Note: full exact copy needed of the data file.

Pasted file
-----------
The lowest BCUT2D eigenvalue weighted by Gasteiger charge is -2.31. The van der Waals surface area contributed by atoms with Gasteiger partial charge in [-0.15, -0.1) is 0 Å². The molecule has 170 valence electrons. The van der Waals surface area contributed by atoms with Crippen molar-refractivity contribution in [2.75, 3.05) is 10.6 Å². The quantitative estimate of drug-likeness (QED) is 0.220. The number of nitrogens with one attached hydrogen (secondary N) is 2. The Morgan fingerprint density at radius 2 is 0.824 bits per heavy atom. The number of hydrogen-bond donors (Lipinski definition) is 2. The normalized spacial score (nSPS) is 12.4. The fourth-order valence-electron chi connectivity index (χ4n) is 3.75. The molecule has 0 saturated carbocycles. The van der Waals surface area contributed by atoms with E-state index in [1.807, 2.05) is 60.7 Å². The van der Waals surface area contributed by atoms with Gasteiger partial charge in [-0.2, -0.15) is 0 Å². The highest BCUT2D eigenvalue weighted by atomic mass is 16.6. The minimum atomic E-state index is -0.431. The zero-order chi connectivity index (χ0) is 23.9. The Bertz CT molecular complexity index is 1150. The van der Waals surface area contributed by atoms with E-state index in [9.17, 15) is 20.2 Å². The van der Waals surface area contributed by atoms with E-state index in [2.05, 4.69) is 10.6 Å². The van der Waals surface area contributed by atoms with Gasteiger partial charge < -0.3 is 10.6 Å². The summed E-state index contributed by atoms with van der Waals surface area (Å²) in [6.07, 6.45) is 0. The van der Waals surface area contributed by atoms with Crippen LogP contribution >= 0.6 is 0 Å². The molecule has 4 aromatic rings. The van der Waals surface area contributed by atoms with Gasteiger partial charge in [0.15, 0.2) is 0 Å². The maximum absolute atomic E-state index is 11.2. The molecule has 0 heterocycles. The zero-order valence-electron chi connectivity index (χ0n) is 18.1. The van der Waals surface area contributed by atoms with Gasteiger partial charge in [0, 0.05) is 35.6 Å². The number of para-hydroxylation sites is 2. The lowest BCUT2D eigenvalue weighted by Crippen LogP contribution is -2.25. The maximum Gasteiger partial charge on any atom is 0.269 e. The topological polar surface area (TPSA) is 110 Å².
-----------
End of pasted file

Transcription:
The lowest BCUT2D eigenvalue weighted by Gasteiger charge is -2.31. The van der Waals surface area contributed by atoms with Gasteiger partial charge in [-0.15, -0.1) is 0 Å². The molecule has 170 valence electrons. The van der Waals surface area contributed by atoms with Crippen molar-refractivity contribution in [2.75, 3.05) is 10.6 Å². The quantitative estimate of drug-likeness (QED) is 0.220. The number of nitrogens with one attached hydrogen (secondary N) is 2. The Morgan fingerprint density at radius 2 is 0.824 bits per heavy atom. The number of hydrogen-bond donors (Lipinski definition) is 2. The normalized spacial score (nSPS) is 12.4. The fourth-order valence-electron chi connectivity index (χ4n) is 3.75. The molecule has 0 saturated carbocycles. The van der Waals surface area contributed by atoms with E-state index in [1.807, 2.05) is 60.7 Å². The van der Waals surface area contributed by atoms with Gasteiger partial charge in [-0.2, -0.15) is 0 Å². The highest BCUT2D eigenvalue weighted by atomic mass is 16.6. The minimum atomic E-state index is -0.431. The zero-order chi connectivity index (χ0) is 23.9. The Bertz CT molecular complexity index is 1150. The van der Waals surface area contributed by atoms with E-state index in [9.17, 15) is 20.2 Å². The van der Waals surface area contributed by atoms with E-state index in [2.05, 4.69) is 10.6 Å². The van der Waals surface area contributed by atoms with Gasteiger partial charge < -0.3 is 10.6 Å². The summed E-state index contributed by atoms with van der Waals surface area (Å²) in [6.07, 6.45) is 0. The van der Waals surface area contributed by atoms with Crippen LogP contribution >= 0.6 is 0 Å². The molecule has 4 aromatic rings. The van der Waals surface area contributed by atoms with Gasteiger partial charge in [0.15, 0.2) is 0 Å². The maximum absolute atomic E-state index is 11.2. The molecule has 0 heterocycles. The zero-order valence-electron chi connectivity index (χ0n) is 18.1. The van der Waals surface area contributed by atoms with Gasteiger partial charge in [0, 0.05) is 35.6 Å². The number of para-hydroxylation sites is 2. The lowest BCUT2D eigenvalue weighted by Crippen LogP contribution is -2.25. The maximum Gasteiger partial charge on any atom is 0.269 e. The topological polar surface area (TPSA) is 110 Å².